|Thomas Brewster, Jr.|
10 April 1974|
St Andrews, Scotland
Curl Aberdeen, |
|5 (2002, 2011, 2012, 2013, 2016)|
|4 (2012, 2013, 2014, 2016)|
Brewster is a former World Junior champion, having won the title in 1995. The Scottish team which consisted of Paul Westwood, Ronald Brewster, Steve Still and David Murdoch finished 8–1 after the round robin, and defeated Sweden's Henrik Edlund and then Germany's Daniel Herberg to win the championship.
Brewster has skipped Scotland to two European Mixed titles, in 2006 and in 2009.
Brewster has been a frequent participant in World Curling Tour events, perhaps more so than the more successful Scottish teams. He has won a total of six WCT events, all European events. He has played in 12 Grand Slam events, advancing to the quarterfinals on five occasions (but never further).
In 2002, Brewster was invited to play in his first World championship. He was an alternate for the Warwick Smith team which won a bronze medal in 2002. Brewster won his first Scottish men's title in 2011, and represented Scotland at the 2011 Ford World Men's Curling Championship, finishing second in the round robin and winning the silver in the final against Canada's Jeff Stoughton. In 2012 he again won silver, this time losing in the final against Canadian skip Glenn Howard.
2014 Olympic team
Former World Champion David Murdoch was added to the Brewster rink in 2012 to boost the team's chances at the 2014 Winter Olympics. The team did not find immediate success in their first major tournament, finishing 7th at the 2012 European Curling Championships. After then, Brewster was bumped to third on the team, with Murdoch skipping. This turned out to be a successful lineup change, as the team won a bronze medal at the 2013 Ford World Men's Curling Championship.The team then went on to take bronze at the 2013 European Championships.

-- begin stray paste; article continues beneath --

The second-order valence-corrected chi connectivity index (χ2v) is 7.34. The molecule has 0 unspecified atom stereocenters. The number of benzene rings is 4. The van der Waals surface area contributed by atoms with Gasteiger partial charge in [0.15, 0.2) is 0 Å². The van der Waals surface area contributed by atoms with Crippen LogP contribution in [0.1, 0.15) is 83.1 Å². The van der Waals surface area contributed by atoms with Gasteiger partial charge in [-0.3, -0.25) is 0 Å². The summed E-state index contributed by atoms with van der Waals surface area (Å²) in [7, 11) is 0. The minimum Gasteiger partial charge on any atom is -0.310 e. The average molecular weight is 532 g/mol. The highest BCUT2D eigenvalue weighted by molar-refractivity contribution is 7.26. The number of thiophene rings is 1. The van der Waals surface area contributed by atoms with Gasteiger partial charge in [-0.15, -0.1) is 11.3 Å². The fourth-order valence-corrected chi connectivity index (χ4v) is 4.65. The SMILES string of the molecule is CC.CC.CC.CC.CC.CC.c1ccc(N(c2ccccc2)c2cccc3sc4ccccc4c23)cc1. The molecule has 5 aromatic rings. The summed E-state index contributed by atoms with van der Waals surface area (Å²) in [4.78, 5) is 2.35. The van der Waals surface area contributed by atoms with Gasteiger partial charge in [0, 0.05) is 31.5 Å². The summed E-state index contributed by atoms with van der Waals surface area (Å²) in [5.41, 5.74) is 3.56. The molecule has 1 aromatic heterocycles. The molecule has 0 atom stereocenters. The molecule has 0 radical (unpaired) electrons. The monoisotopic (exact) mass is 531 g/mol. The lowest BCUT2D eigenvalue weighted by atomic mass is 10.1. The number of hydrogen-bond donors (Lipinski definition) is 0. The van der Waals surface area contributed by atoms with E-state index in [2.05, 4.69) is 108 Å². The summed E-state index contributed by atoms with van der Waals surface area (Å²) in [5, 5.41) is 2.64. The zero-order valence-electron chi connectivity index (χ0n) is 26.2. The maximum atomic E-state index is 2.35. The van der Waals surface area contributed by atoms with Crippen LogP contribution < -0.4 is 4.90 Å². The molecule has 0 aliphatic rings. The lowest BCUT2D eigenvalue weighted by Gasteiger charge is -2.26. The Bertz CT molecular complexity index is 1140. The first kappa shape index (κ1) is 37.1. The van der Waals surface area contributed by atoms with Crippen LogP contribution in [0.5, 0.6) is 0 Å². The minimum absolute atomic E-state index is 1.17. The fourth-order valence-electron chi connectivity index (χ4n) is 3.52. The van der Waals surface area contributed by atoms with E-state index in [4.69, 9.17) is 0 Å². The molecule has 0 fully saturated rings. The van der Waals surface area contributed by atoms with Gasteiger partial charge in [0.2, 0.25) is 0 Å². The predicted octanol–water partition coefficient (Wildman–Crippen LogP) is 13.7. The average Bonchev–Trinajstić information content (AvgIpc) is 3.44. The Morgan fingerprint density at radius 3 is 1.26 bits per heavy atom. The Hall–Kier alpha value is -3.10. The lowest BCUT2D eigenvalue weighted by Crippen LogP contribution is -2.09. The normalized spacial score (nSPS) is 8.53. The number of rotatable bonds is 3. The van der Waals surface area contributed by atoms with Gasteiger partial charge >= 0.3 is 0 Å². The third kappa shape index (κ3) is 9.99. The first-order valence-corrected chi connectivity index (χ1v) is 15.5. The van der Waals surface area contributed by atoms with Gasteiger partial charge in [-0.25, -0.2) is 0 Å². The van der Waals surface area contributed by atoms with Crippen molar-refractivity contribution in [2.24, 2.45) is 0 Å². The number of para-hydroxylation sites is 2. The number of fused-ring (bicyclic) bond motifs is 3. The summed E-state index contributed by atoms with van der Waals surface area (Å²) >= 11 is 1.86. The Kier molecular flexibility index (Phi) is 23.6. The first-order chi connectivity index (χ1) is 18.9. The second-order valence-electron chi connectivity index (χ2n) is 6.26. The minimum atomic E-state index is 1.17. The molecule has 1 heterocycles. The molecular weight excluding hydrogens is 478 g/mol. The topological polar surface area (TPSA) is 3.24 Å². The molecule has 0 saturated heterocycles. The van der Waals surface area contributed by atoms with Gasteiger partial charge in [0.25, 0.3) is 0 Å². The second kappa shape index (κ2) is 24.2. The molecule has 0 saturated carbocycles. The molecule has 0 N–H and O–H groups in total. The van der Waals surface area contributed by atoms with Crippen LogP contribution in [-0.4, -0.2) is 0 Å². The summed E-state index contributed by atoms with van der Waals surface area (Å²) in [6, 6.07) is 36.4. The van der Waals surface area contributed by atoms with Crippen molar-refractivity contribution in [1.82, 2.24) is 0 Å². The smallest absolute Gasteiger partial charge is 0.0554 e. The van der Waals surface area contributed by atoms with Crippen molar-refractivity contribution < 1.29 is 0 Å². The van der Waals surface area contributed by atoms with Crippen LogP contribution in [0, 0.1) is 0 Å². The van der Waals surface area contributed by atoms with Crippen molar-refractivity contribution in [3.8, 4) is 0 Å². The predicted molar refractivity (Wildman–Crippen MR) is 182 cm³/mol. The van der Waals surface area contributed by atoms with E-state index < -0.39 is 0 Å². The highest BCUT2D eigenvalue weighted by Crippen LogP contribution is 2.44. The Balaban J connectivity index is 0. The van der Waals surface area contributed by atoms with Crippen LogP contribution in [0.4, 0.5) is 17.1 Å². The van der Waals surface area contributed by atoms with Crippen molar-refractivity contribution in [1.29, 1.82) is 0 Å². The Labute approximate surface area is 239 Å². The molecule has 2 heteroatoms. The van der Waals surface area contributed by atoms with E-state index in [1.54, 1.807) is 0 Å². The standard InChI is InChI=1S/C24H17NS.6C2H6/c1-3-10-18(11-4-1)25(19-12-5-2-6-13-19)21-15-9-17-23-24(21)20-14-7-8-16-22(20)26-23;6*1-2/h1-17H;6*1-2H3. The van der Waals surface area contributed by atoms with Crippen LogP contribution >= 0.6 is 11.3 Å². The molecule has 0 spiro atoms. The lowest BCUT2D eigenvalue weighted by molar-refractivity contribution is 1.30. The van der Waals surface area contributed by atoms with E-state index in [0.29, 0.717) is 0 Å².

Brewster made his Team GB Winter Olympic debut at the Sochi 2014 Winter Olympics. Brewster would not see any action at the games, as he would be the team's alternate for the event. However, he and teammates David Murdoch, Michael Goodfellow, Scott Andrews and Greg Drummond wound up winning the silver medal, after losing to Canada's Brad Jacobs rink in the gold medal game. The team disbanded in 2014.
Following the 2014 Olympics, Brewster focused on fitness training, in order to overcome limitations due to a broken leg he suffered when he was younger. In a 2016 interview with The Times he said that this training had allowed him to significantly improve his technique. Subsequently he formed part of a new rink with Hammy McMillan Jr., Ross Patterson, and Glen Muirhead. In 2016 Brewster guided his rink to victories over Team Murdoch in both the Scottish championships in February and the European Playdowns in October. Team Brewster also competed for Scotland at the 2016 World Men's Curling Championship, although they missed out on a medal: subsequently the team were passed over for selection for the 2018 Winter Olympics in favour of Kyle Smith's rink.
- "Scotland lose out to Canada in curling final". BBC Sport. BBC. 11 April 2011. Retrieved 9 April 2012.
- "Curling: Canada beat Scotland in men's world final". BBC Sport. BBC. 8 April 2012. Retrieved 9 April 2012.
- "David Murdoch and Scots curlers secure Bronze at European Championships". Hamilton Management. 1 December 2013. Retrieved 6 February 2014.
- Campbell, Alan (1 April 2016). "Brewster aims to show his nemesis Gran that his part timers can be best in world". The Times. London.
- Ferrie, Kevin (30 August 2014). "Tom Brewster puts Olympic hopes on ice as new campaign warms up". HeraldScotland.com. Retrieved 19 November 2016.
- "Team Brewster are Go Coco Scottish Curling Champions". Royal Caledonian Curling Club. 20 February 2016. Retrieved 19 November 2016.
- "European Curling: Tom Brewster & Eve Muirhead lead Scotland rinks". bbc.co.uk. 17 October 2016. Retrieved 19 November 2016.
- MacBeath, Amy (22 June 2017). "Eve Muirhead will be joined by brothers Tom and Glen at the 2018 Winter Olympics". bbc.co.uk. Retrieved 25 June 2017.
- "Archived copy". Archived from the original on 26 September 2011. Retrieved 4 January 2011.